WILLIAM BARLOW (1845 - 1934). Probable Nature of the Internal Symmetry of Crystals. (Nature 1883, 29, 186-188).
Barlow was perhaps one of the last great amateurs in science. When he was in his early thirties, after he attained the leisure afforded by an inheritance from his father, he began to study crystallography, which became his life's work. Barlow was elected to the Royal Society in 1908 and was president of the Mineralogical Society in 1915-1918, and his career spanned a critical stage in the development of crystallography.
Barlow's 1883 paper started with the same premise first proposed by Johannes Kepler-that a crystal may be regarded as resembling an orderly stack of cannonballs. By treating the atoms as individual spheres, Barlow was able to stack them in five arrangements that he considered to be the only "very symmetrical" ones; these correspond to structures known today as simple cubic, body-centered cubic, face-centered cubic, hexagonal closest-packed, and one kind of double hexagonal structure.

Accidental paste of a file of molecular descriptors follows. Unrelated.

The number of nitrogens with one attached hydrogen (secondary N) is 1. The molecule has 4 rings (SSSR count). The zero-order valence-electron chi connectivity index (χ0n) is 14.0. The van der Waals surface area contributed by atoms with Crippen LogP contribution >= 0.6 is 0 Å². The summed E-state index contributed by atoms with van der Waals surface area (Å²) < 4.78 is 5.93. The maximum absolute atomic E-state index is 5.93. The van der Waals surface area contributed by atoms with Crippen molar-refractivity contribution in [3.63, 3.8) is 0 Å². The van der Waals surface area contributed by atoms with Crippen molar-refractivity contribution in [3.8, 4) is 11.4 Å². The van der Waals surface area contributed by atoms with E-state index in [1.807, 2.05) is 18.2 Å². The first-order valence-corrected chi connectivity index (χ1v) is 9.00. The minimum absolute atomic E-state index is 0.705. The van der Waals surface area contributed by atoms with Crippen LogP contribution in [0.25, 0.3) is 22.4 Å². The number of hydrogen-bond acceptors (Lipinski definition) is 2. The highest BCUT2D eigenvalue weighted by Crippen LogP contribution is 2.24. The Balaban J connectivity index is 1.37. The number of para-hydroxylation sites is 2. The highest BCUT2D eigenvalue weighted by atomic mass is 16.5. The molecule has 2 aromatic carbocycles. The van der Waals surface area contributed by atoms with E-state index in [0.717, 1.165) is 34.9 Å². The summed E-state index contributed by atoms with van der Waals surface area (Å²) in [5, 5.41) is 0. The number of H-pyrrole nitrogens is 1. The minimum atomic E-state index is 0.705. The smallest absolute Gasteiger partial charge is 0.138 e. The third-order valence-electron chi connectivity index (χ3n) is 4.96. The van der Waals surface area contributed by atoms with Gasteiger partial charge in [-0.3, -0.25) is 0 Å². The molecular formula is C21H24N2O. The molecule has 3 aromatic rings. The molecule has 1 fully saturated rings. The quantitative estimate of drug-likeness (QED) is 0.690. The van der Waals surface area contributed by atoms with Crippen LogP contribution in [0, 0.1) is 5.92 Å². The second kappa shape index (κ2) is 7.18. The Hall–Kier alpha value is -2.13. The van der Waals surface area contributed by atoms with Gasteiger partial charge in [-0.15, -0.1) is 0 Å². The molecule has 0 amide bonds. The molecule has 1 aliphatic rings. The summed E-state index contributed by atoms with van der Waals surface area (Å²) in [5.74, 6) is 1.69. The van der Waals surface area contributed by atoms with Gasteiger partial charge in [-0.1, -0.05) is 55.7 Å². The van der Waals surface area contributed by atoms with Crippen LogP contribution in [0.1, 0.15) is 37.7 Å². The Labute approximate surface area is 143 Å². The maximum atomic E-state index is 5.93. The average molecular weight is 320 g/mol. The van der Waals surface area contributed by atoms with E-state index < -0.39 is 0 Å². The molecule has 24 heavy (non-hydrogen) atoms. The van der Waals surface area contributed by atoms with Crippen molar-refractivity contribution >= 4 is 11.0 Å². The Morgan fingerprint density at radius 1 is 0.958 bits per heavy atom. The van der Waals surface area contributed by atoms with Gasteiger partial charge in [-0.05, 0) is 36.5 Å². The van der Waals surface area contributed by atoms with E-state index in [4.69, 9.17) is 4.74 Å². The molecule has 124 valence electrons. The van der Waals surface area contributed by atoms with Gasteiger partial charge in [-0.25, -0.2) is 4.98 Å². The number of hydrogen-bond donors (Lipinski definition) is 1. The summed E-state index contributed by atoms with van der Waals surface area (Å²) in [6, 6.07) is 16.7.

In this first paper, however, Barlow also recognized that body-centered cubic and simple cubic structures admit packing of spheres of two kinds. Barlow knew that many two-element crystals, such as sodium chloride and related alkali halides, form cubic crystals. From this fact, Barlow suggested that the alkali halides adopted structures in which the two kinds of atoms were arranged either in the body-centered or simple cubic structures. In 1913, the Braggs carried out the first structure determination by X-ray diffraction; the materials they chose to study - alkali halides - had exactly the structures Barlow had suggested. Barlow's educated guesses were sometimes off the mark, however, and his proposed structures for many other substances, such as ice, quartz, and calcium carbonate, were eventually proven to be wrong.
One of Barlow's other great achievements was his independent derivation of the number of space groups, a discovery also made in 1890 by E. S. Fedorov and Arthur Schoenflies. Unfortunately, Barlow did not publish his own derivation of the 230 space groups until 1894, and consequently he generally received little credit for this achievement. In contrast with Fedorov and Schoenflies, however, whose work was purely mathematical, Barlow had as his goal nothing less than a total explanation of crystals in terms of structure.
"William Barlow, Crystallography 1845 - 1934," J. Chem. Soc. 1935, 1328-1330.